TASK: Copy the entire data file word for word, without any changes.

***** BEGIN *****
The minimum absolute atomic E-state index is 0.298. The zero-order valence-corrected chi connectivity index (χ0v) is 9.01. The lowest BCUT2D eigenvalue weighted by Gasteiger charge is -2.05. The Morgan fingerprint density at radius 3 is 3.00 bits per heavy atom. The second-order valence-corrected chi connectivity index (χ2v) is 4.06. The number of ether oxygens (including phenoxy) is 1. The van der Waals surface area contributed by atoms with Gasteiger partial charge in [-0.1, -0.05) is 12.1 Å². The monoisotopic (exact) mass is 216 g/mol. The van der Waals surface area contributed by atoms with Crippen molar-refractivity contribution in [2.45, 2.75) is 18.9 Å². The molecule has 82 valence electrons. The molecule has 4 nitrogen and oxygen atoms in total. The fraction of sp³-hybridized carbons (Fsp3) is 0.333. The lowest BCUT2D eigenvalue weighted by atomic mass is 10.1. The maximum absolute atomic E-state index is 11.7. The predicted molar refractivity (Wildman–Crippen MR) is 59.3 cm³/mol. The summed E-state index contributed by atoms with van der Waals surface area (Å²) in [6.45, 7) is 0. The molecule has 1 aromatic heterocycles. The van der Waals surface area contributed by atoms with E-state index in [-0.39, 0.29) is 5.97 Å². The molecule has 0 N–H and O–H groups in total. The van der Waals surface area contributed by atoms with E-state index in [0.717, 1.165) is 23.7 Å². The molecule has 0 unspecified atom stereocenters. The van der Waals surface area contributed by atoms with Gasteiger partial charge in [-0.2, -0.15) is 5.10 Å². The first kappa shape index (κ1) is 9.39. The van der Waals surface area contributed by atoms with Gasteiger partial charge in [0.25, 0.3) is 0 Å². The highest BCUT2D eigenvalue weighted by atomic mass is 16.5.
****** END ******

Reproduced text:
The minimum absolute atomic E-state index is 0.298. The zero-order valence-corrected chi connectivity index (χ0v) is 9.01. The lowest BCUT2D eigenvalue weighted by Gasteiger charge is -2.05. The Morgan fingerprint density at radius 3 is 3.00 bits per heavy atom. The second-order valence-corrected chi connectivity index (χ2v) is 4.06. The number of ether oxygens (including phenoxy) is 1. The van der Waals surface area contributed by atoms with Gasteiger partial charge in [-0.1, -0.05) is 12.1 Å². The monoisotopic (exact) mass is 216 g/mol. The van der Waals surface area contributed by atoms with Crippen molar-refractivity contribution in [2.45, 2.75) is 18.9 Å². The molecule has 82 valence electrons. The molecule has 4 nitrogen and oxygen atoms in total. The fraction of sp³-hybridized carbons (Fsp3) is 0.333. The lowest BCUT2D eigenvalue weighted by atomic mass is 10.1. The maximum absolute atomic E-state index is 11.7. The predicted molar refractivity (Wildman–Crippen MR) is 59.3 cm³/mol. The summed E-state index contributed by atoms with van der Waals surface area (Å²) in [6.45, 7) is 0. The molecule has 1 aromatic heterocycles. The van der Waals surface area contributed by atoms with E-state index in [-0.39, 0.29) is 5.97 Å². The molecule has 0 N–H and O–H groups in total. The van der Waals surface area contributed by atoms with E-state index in [0.717, 1.165) is 23.7 Å². The molecule has 0 unspecified atom stereocenters. The van der Waals surface area contributed by atoms with Gasteiger partial charge in [-0.2, -0.15) is 5.10 Å². The first kappa shape index (κ1) is 9.39. The van der Waals surface area contributed by atoms with Gasteiger partial charge in [0.25, 0.3) is 0 Å². The highest BCUT2D eigenvalue weighted by atomic mass is 16.5.